Search this journal:     Advanced search
Original Research

Die stand van psalmsang in die NG Kerk

Hendrika J. Jankowitz, Daleen Kruger

Verbum et Ecclesia; Vol 31, No 1 (2010), 10 pages. doi: 10.4102/ve.v31i1.400

Submitted: 26 May 2010
Published:  18 November 2010

Abstract

The status of psalm singing in the Dutch Reformed Church

Over the past three decades, there have been consistent and increasing signs that psalms are disappearing from the repertoire of hymns that are sung in the Dutch Reformed (DR) Church. In an attempt to turn this tendency around, research was undertaken to determine the seriousness and the cause of the current situation. An empirical study was done to determine the frequency of use and the functionality of psalms, and to identify the practical factors that influence these.

Results confirmed the low application frequency, dysfunctionality, unpopularity and sparse liturgical employment of psalms, and showed that most psalms that appear in the hymn book of the Church, Liedboek (2001), have not become part of the repertoire of hymns of the DR Church. Respondents also provided valuable information in their explanations of why psalms are out of touch with the needs of congregations in contemporary Afrikaans culture.

The research concluded that psalm singing is falling into disuse in the DR Church in South Africa. Only a small number of psalms stand a chance to survive, and then only in congregations where the singing of psalms is propagated, where well-known psalms are sung regularly and where new psalms are being learned.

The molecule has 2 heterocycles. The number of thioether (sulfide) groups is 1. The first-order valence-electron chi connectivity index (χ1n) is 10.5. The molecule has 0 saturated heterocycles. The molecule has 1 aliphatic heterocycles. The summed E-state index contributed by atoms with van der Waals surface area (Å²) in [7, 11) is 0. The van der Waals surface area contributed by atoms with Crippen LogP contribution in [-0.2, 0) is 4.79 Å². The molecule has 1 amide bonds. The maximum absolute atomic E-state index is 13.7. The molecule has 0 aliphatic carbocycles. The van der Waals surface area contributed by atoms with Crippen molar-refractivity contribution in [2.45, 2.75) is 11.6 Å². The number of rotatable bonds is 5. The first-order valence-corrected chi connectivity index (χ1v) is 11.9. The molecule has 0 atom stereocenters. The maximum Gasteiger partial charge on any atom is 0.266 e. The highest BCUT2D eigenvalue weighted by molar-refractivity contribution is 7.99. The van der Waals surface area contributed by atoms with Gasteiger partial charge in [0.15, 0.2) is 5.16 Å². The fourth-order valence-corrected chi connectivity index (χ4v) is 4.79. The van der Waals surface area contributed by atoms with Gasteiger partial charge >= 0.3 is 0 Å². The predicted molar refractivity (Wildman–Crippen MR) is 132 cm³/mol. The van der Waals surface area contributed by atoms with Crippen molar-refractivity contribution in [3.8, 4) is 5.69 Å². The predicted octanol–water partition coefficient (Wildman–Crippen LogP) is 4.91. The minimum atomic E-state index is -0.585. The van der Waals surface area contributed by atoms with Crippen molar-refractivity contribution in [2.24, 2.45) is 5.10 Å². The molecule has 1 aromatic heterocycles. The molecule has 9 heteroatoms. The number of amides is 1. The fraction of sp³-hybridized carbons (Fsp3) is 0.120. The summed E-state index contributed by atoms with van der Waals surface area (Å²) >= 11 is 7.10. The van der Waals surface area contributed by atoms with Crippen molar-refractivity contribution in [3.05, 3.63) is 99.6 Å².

Full Text:  |  HTML  |  XML  |  PDF (422KB)

Author affiliations

Hendrika J. Jankowitz, Dutch Reformed Church, Namibia
Daleen Kruger, North West University: Potchefstroom campus, South Africa

Metrics

Total abstract views: 1464
Total article views: 4111

Cited-By

No related citations found

Comments on this article

Before posting your comment, please read our policy.
Post a Comment (Login required)


ISSN: 1609-9982 (print) | ISSN: 2074-7705 (online)

Connect on: Facebook, Twitter, Google+, LinkedIn and YouTube

Subscribe to our newsletter

All articles published in this journal are licensed under the†Creative Commons Attribution 4.0 International (CC BY 4.0)†license.

©2016†AOSIS (Pty) Ltd. All rights reserved. No unauthorised duplication allowed.

AOSIS Publishing |†Empowering Africa through access to knowledge
Postnet Suite #110, Private Bag X19, Durbanville, South Africa, 7551
Tel: 086 1000 381†
Tel: +27 21 975 2602†
Fax: 086 5004 974

publishing(AT)aosis.co.za replace (AT) with @

Please read the†privacy statement.